Thursday, 1 March 2012

Mount a remote filesystem locally with sshfs

I only occasionally need or choose to work from home. When I do, I need to get at my files on the department filesystem. There are many ways to skin this particular cat but a recent blog post by Matt Might mentions one of the easiest ways yet: a small application called sshfs.

The name says it all. This command line program mounts a remote filesystem at a local point over SSH. Usage is simple too. Just enter

sshfs user@host:/remote-folder/ local-mount-point/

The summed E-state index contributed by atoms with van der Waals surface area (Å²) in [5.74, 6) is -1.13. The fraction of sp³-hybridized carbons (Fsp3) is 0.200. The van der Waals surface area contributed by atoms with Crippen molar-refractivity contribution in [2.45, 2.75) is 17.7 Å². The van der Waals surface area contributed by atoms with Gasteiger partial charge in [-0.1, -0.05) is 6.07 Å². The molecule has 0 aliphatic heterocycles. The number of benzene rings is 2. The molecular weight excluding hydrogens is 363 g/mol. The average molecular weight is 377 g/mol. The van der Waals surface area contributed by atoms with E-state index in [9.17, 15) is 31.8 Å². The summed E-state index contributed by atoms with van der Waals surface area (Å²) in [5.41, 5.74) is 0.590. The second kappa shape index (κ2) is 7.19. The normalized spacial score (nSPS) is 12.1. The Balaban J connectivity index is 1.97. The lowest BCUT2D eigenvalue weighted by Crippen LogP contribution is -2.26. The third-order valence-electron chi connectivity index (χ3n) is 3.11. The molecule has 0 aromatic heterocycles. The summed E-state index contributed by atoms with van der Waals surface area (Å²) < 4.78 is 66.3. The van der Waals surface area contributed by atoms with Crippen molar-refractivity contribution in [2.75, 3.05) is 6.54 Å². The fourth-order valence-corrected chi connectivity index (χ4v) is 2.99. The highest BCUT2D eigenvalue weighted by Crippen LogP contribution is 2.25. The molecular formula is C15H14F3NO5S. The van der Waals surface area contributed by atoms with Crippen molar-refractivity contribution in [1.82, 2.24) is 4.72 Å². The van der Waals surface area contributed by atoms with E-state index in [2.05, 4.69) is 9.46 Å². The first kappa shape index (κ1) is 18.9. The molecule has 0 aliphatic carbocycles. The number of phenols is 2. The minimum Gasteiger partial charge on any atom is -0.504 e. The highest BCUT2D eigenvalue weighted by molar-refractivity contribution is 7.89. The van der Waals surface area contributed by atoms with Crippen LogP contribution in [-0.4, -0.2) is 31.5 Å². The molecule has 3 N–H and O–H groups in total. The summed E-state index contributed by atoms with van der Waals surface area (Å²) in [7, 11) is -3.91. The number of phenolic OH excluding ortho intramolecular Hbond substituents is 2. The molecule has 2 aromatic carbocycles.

and you can start using the files. I now mount my departmental home folder on my laptop and start edit my remote thesis as if it were a local file. To unmount, enter

fusermount -u local-mount-point

I use Linux both in the office and on my personal machines but the Matt Might's blog post mentions how to do it on other systems. It should be easy on Mac OS X because it's so Linux-like under the hood already. You also may have to install sshfs in some Linux distributions. I had to install it on Ubuntu 11.04 but it's as easy as

sudo apt-get install sshfs

which Ubuntu tells you anyway if you don't have sshfs installed.

Have you used sshfs for remote working? Problems to watch out for? Better choices? Let me know below.

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